All documents must be in Italian language. The only possible exception to this requirement applies to “sub-holding” companies that deliver the Masterfile containing information related to the whole group and not limited to the “sub-group”: In this case the Masterfile can be provided in English.
The Regulations provide for a 10-day term for the taxpayer to deliver the TPD starting from the relevant request made by the tax auditors during an inspection. If the need arises for further information, the taxpayer must provide the additional documentation within seven days of the request, or within a longer term assigned by the tax auditors in the case of complex controls, provided that such longer term is compatible with the timing of the inspection. If the taxpayer fails to deliver the TPD or the additional documentation requested within the prescribed term, the Revenue Agency is not bound to refrain from imposing penalties in the case of transfer pricing adjustments.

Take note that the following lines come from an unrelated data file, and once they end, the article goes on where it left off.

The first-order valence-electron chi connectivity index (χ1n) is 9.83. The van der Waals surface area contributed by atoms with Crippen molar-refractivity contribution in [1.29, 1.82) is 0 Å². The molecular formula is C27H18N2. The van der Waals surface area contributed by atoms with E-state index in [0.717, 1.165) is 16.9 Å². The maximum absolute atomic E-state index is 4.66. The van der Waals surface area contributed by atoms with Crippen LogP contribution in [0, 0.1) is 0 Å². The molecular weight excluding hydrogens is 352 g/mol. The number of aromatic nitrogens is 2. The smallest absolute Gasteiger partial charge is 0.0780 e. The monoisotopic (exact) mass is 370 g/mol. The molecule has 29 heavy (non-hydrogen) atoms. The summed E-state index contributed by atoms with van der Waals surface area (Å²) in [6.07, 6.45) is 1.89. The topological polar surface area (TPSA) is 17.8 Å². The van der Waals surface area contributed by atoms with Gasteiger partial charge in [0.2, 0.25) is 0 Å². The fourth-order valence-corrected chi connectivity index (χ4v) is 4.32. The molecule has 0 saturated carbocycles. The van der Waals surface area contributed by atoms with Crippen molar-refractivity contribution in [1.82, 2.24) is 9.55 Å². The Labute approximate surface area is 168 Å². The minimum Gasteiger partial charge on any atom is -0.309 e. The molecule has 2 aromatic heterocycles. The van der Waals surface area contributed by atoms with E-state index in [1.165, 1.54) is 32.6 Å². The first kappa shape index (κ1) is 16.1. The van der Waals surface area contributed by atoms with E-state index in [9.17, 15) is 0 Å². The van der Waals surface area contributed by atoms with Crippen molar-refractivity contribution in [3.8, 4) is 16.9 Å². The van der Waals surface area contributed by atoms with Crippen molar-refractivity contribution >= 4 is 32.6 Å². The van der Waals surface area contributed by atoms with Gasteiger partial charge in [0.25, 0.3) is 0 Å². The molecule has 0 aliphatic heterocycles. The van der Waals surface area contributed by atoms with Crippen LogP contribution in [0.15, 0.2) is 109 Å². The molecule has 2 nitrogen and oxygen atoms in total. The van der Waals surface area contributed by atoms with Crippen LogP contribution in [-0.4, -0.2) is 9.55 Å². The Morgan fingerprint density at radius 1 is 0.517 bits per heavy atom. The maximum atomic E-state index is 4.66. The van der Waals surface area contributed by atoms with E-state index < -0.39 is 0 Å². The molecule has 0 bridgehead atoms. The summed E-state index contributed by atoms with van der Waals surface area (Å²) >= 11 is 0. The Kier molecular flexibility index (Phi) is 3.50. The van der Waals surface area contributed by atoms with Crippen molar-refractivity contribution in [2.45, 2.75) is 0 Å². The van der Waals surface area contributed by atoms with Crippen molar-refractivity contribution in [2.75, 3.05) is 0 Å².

Similarly, the Revenue Agency may still impose penalties if it finds that the TPD delivered by the taxpayer, though formally in line with the required standards, is incomplete or provides false information, unless the missing or incorrect information does not undermine the effectiveness of the tax auditors’ inspection.